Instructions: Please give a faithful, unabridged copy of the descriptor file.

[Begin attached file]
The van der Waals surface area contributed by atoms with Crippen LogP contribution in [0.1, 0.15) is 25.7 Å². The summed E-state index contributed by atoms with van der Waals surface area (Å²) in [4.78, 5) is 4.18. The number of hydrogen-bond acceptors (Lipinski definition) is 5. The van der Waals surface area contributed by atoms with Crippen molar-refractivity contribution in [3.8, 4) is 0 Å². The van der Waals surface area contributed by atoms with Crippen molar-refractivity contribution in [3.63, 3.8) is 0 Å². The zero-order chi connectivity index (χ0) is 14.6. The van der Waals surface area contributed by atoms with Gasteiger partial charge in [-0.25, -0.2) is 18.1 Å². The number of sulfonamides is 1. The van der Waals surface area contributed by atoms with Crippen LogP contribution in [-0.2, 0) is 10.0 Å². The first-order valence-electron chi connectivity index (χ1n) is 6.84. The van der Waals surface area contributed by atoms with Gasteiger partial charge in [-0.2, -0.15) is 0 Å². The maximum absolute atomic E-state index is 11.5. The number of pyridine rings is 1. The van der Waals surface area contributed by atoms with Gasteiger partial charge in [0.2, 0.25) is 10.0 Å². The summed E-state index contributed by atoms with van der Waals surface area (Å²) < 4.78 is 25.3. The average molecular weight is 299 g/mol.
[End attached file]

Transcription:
The van der Waals surface area contributed by atoms with Crippen LogP contribution in [0.1, 0.15) is 25.7 Å². The summed E-state index contributed by atoms with van der Waals surface area (Å²) in [4.78, 5) is 4.18. The number of hydrogen-bond acceptors (Lipinski definition) is 5. The van der Waals surface area contributed by atoms with Crippen molar-refractivity contribution in [3.8, 4) is 0 Å². The van der Waals surface area contributed by atoms with Crippen molar-refractivity contribution in [3.63, 3.8) is 0 Å². The zero-order chi connectivity index (χ0) is 14.6. The van der Waals surface area contributed by atoms with Gasteiger partial charge in [-0.25, -0.2) is 18.1 Å². The number of sulfonamides is 1. The van der Waals surface area contributed by atoms with Crippen LogP contribution in [-0.2, 0) is 10.0 Å². The first-order valence-electron chi connectivity index (χ1n) is 6.84. The van der Waals surface area contributed by atoms with Gasteiger partial charge in [-0.2, -0.15) is 0 Å². The maximum absolute atomic E-state index is 11.5. The number of pyridine rings is 1. The van der Waals surface area contributed by atoms with Gasteiger partial charge in [0.2, 0.25) is 10.0 Å². The summed E-state index contributed by atoms with van der Waals surface area (Å²) < 4.78 is 25.3. The average molecular weight is 299 g/mol.